All in all, it seemed appropriate to go rogue here in my frustration, and propose a risotto which I made with imported rice (already in the larder), hothouse tomatoes (yay! local, and extremely expensive) and summer squash. Ah, irony.

Tomato risotto with summer squash

2 tablespoons unsalted butter
2 tablespoons olive oil (or use the oil from the sundrieds)
1/2 cup minced yellow onion (about 1/4 pound)
1 tablespoon minced garlic (about 4 cloves)
1 tablespoon sun dried tomatoes, diced
1 cup Arborio rice
3 medium tomatoes, seeded and diced
1 medium summer squash, diced
1 1/4 to 1 1/2 cups vegetable stock
Freshly ground black pepper
1/3 cup freshly grated Parmesan cheese (from Wisconsin, hooray!)
coarse salt (optional)

Melt butter with oil in a 2 quart stock pot; stir in onions, sundried tomatoes, and garlic, saute until onions are translucent. Add rice and stir to coat, cook for about 4 more minutes. Add tomatoes. Start adding broth 1/2 cup at a time, simmering each time until all the liquid is absorbed. There may be some stock left over. Halfway through this process, add the squash.

Stir in pepper and cheese, add salt to taste, if desired, and serve hot.

Sunday, March 7, 2010

So many challenges

I really need to find a way to make this blogging thing pay. It's taking up all my time. And the reason is: challenges.

Let’s Get Real! Food Challenge. Growing Challenge. Project GROW. And they all want their posts on Sundays.

So one challenge per post, and apologies for three posts (maybe four, also going to Chicago Flower and Garden Show) in one day. Current plan is an appropriate recipe for each one, but we'll see how I feel when I get to #3.

Let’s Get Real! is an incredible challenge, taken to its extreme. With the premise of minimizing packaging and food miles, in the three days since starting just the research (forget the actual eating), I have discovered that, despite living 50 miles south of the dairy heartland of America, most of the dairy products at the chain grocery stores come from places like California. (Can't buy the most ecologically correct brand, because I don't want to fund the on-going political career of the conservative wingnut who owns it.) They're just packaged in Wisconsin. WTF. No wonder my milk always tastes sour. It's been frozen and thawed and is already a week old by the time it gets on the shelf.

Forget flour. There is absolutely no way to tell where your flour comes from, and I'm sorry I'm just not going to mill my own. Which brings us to the main philosophical problem with trying to eat "real." Where does the balance tip the wrong way? I could drive about 20 miles, to where there's a year-round farmer's market. Or I could go to Whole Foods, where I'll pay around 5 times the regular brand price for the privilege of feeling smug and local. And frankly, I don't really trust the labels at Whole Foods. I think those brands play the same sorts of games that Dean's milk does, importing food to be packaged locally so that they can call it local.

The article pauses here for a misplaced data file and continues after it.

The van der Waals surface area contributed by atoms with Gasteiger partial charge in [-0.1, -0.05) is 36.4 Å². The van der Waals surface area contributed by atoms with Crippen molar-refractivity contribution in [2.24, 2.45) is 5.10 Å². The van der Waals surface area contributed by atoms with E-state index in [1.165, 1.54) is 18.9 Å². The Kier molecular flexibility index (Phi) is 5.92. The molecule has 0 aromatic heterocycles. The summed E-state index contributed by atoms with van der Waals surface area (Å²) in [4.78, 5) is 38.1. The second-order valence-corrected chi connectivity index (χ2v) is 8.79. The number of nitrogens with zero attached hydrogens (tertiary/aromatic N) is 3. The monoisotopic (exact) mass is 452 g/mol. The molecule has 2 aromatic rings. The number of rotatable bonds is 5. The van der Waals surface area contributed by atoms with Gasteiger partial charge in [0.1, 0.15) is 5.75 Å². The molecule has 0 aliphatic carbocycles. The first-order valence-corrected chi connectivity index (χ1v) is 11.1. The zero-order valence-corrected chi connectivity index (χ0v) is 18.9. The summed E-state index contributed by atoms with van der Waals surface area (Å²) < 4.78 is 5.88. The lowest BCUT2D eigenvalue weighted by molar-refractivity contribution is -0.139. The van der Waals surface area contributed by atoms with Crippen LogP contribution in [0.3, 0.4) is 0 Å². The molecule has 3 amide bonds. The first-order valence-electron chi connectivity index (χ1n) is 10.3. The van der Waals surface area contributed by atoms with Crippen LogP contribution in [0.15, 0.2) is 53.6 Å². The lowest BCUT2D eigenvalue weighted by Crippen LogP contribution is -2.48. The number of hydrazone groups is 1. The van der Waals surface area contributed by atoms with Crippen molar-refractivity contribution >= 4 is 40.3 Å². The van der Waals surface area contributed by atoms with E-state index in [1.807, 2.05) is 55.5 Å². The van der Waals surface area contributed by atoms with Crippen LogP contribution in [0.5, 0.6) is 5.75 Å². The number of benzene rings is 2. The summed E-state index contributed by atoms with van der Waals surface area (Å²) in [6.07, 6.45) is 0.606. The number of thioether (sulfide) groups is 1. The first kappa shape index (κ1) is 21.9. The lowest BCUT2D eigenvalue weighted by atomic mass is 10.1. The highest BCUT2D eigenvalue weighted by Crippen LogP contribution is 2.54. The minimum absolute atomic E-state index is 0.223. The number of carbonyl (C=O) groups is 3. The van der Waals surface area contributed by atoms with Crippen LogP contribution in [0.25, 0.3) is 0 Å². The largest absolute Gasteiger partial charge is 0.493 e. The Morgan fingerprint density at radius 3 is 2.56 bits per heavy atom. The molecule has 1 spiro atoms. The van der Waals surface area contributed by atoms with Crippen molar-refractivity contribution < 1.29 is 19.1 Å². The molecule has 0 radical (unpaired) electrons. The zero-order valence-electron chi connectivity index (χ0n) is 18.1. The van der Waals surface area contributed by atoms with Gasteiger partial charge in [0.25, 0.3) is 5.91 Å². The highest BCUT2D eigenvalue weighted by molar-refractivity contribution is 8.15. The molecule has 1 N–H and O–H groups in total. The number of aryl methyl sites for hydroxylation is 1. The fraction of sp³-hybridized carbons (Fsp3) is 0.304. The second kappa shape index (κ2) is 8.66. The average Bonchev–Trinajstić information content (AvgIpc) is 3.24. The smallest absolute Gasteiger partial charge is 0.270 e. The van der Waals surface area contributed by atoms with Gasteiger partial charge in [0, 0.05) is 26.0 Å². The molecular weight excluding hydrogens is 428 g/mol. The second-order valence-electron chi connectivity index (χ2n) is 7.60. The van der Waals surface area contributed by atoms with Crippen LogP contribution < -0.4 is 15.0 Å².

FamilyFarmed is trying to find me locally milled flour that I don't have to order from the internet.

Then there's eating out.

I managed to locate just two restaurants where I can be reasonably sure that they source lots of their food locally, because they make it part of their branding. One is too expensive to pretty much ever eat there. The other is fine if the dinner is your destination, but last night my destination was the movies, and this restaurant is on the other side of town (and I live in a big town). We ate at the Golden Nugget. It was food. Not even going to think about how "real" it was.

UPDATE from Abby: Mado, Publican, Blackbird, Avec also source ingredients locally.

I'm sure once all these logistical issues are sorted out I will find that the food is better, but at this point I'm not sold on the concept, and it's not just about the inconvenience. It's about that tipping point. I live in the 4th largest metropolitan area in the U.S. Nothing we eat comes from here (unless it comes out of my own garden). The closest working farm is 20 miles away; the bulk of the local food market is 50 to 100 miles. Is it still local?

Which is more sustainable--walking to the local big chain to buy my groceries, or driving 20 miles to go to the year-round farmer's market (and even in summer the nearest farmer's market is 5 miles away).

And to top it all off, I ran out of the Mrs. Richardson's caramel syrup that I like to put in my (shade-grown, organic, free-trade, but, sadly, imported) coffee.

UPDATE: Caramel syrup
The first time I made this, the sugar recrystalized. So here's a method that keeps it smooth

1 c. brown sugar
1-2 T water
1 tsp white vinegar
1 tbsp. butter
1/2 c. cream
1 tbsp. cornstarch